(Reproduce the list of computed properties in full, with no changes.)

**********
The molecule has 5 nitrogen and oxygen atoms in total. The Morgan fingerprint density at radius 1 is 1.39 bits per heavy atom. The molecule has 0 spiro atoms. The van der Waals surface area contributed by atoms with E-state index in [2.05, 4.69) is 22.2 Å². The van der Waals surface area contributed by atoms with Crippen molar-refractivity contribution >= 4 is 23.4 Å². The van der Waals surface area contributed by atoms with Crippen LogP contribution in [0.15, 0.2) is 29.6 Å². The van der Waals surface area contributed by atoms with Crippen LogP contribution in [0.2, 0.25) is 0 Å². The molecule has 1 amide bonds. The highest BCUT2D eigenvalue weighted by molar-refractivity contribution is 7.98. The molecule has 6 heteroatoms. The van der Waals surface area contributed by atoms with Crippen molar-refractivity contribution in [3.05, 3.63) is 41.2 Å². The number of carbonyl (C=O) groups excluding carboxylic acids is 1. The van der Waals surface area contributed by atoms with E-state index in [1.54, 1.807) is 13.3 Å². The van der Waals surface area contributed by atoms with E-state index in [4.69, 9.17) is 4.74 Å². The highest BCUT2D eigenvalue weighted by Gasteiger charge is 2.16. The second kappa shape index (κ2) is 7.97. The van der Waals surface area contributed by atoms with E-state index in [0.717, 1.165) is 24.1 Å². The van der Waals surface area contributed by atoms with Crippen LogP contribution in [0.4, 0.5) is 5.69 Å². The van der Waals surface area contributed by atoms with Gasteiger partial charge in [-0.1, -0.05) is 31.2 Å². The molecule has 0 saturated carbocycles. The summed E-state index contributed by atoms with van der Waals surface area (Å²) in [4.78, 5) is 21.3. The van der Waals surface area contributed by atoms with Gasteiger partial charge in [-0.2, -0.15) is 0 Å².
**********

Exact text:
The molecule has 5 nitrogen and oxygen atoms in total. The Morgan fingerprint density at radius 1 is 1.39 bits per heavy atom. The molecule has 0 spiro atoms. The van der Waals surface area contributed by atoms with E-state index in [2.05, 4.69) is 22.2 Å². The van der Waals surface area contributed by atoms with Crippen molar-refractivity contribution >= 4 is 23.4 Å². The van der Waals surface area contributed by atoms with Crippen LogP contribution in [0.15, 0.2) is 29.6 Å². The van der Waals surface area contributed by atoms with Crippen LogP contribution in [0.2, 0.25) is 0 Å². The molecule has 1 amide bonds. The highest BCUT2D eigenvalue weighted by molar-refractivity contribution is 7.98. The molecule has 6 heteroatoms. The van der Waals surface area contributed by atoms with Crippen molar-refractivity contribution in [3.05, 3.63) is 41.2 Å². The number of carbonyl (C=O) groups excluding carboxylic acids is 1. The van der Waals surface area contributed by atoms with E-state index in [1.54, 1.807) is 13.3 Å². The van der Waals surface area contributed by atoms with E-state index in [4.69, 9.17) is 4.74 Å². The highest BCUT2D eigenvalue weighted by Gasteiger charge is 2.16. The second kappa shape index (κ2) is 7.97. The van der Waals surface area contributed by atoms with E-state index in [0.717, 1.165) is 24.1 Å². The van der Waals surface area contributed by atoms with Crippen LogP contribution in [0.4, 0.5) is 5.69 Å². The van der Waals surface area contributed by atoms with Gasteiger partial charge in [-0.1, -0.05) is 31.2 Å². The molecule has 0 saturated carbocycles. The summed E-state index contributed by atoms with van der Waals surface area (Å²) in [4.78, 5) is 21.3. The van der Waals surface area contributed by atoms with Gasteiger partial charge in [-0.2, -0.15) is 0 Å².